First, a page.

“They should have established hand dominance and be exhibiting a mature pencil grasp called a dynamic tripod (or quadrupod) grasp,” explains Caitlin Sanschagrin, an occupational therapist at Bright SpOT Pediatric Therapy. But all children are different, Sanschagrin says, and you shouldn’t expect your child to have a “textbook” pencil grasp at this age. 

Physical Milestones Checklist

  • Your 5-year-old should be able to stand on one foot for about 10 seconds.
  • They are mastering the art of climbing, swinging, and somersaulting.
  • They should be able to use the potty on their own.
  • They can hop, and may even be able to skip.

5-Year-Old Emotional and Social Milestones

One of the things you may notice at this age is just how much fun it is to chat with your 5-year-old. Yes, they still say the cutest things, but they also have a lot of interesting thoughts and opinions to share. “They are very capable of participating in conversations and may ask questions to gain information,” says Emily Rooker, a speech-language pathologist at Bright SpOT Pediatric Therapy.

Additionally, Rooker notes, your 5-year-old is growing and maturing when it comes to making friends and engaging with people outside their immediate family. At this age, children more consciously make and choose friends on their own, Rooker says.

They are also able to engage in play that involves directions, expectations, and cooperation, Rooker explains, which is another important prerequisite for the type of activities they will engage in once they begin elementary school. A 5-year-old can also do simple chores, such as putting their plate and cup in the sink after a meal.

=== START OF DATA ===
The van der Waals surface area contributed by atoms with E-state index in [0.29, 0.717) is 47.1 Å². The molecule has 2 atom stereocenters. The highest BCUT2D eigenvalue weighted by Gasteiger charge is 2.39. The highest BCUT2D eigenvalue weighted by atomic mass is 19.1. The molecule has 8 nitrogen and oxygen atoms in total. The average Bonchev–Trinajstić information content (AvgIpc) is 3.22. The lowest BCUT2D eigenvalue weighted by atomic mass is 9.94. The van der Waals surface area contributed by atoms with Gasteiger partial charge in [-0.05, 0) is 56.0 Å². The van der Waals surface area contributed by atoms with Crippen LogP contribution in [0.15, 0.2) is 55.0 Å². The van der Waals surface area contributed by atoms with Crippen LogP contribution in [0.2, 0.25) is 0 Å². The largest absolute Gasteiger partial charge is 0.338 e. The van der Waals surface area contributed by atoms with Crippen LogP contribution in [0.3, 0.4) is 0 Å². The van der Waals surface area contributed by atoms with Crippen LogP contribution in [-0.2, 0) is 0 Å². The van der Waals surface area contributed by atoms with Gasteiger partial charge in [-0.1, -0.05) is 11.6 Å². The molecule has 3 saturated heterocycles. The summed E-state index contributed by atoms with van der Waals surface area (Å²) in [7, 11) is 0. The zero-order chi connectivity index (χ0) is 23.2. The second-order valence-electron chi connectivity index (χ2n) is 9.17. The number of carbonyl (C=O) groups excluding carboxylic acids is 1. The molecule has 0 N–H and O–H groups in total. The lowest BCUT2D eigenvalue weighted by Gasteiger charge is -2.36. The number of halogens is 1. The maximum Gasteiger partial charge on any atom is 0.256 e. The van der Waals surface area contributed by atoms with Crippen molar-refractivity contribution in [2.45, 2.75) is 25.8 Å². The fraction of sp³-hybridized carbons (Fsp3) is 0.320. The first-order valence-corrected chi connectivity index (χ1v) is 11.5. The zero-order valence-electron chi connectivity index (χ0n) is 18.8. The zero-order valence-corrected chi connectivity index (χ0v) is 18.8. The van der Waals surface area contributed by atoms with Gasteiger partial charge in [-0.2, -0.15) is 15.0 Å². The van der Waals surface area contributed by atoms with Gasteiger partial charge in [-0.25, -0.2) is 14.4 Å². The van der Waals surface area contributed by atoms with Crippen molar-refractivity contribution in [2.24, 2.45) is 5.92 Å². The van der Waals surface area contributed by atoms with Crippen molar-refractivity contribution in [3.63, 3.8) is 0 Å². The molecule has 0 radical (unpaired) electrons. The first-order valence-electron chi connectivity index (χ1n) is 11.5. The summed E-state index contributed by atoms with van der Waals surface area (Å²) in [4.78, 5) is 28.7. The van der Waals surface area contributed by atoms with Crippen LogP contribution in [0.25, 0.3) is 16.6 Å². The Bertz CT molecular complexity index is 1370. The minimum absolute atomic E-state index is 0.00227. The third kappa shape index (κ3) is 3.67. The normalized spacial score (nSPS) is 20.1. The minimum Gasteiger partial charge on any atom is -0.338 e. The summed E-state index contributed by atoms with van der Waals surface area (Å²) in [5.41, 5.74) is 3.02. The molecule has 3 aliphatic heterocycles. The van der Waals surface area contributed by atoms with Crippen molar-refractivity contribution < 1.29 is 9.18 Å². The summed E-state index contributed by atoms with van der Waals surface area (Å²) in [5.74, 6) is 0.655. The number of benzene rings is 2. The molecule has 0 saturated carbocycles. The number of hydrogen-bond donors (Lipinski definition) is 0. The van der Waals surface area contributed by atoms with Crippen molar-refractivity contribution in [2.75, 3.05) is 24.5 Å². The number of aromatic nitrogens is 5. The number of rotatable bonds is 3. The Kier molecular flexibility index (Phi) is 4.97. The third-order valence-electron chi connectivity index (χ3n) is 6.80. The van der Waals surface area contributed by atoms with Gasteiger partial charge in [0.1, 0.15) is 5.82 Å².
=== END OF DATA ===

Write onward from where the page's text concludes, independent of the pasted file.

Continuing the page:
But as much as your child is becoming more able to adhere to rules and become a team player, they are still very much capable of testing limits, especially with their parents. Regressing in behavior—and even having the occasional meltdown—is typical at this age, and it’s important to remember that you child is young and still learning.

“It can be frustrating for parents to see children behaving ‘like babies’ in their eyes, but by acknowledging the feelings and supporting the child, their emotional capabilities will grow and the child will have more ways of handling tough situations,” Dr. O’Shea advises.

Other Milestones for Your 5-Year-Old

Get your tooth fairy skills ready, because 5 years old is when most children start to lose their baby teeth. Starting at around age 5 or 6 is when your child’s mature sets of incisors (the middle bottom and middle top teeth) start to come in. The teeth will be wiggly for a few days or weeks before they fall out, and they often fall out while your child is eating. There may be a little blood, but the bleeding should be minimal.

At this age, your child should also be fully potty-trained, for both pee and poop. Most children this age can clean up after themselves in the bathroom as well. Don’t be surprised if your child still has accidents, though (that’s why their kindergarten teacher will have you send in an extra set of clothes). Kids this age still sometimes wet the bed.

How to Help Your 5-Year-Old Learn and Grow

As a parent, you may feel frustrated by the fact that your child still has occasional tantrums at 5 years old. This behavior is normal, says Dr. O’Shea, but there are some things you can do as a parent to help your child navigate these difficult feelings.

“Children will get upset,” she says. “When they do, parents can try hard to empathize rather than diminish their children’s feeling by saying things like ‘stop crying’ or ‘you’ll be fine.’” Even though your instinct as a parent may be to try to make the behavior stop immediately, allowing children a chance to share their emotions is important.

“By leaning into it with empathy, we give our children an opportunity to express their feelings and for us to help them come up with new ways to express themselves in the long run,” Dr. O’Shea offers.

How to Keep Your 5-Year-Old Safe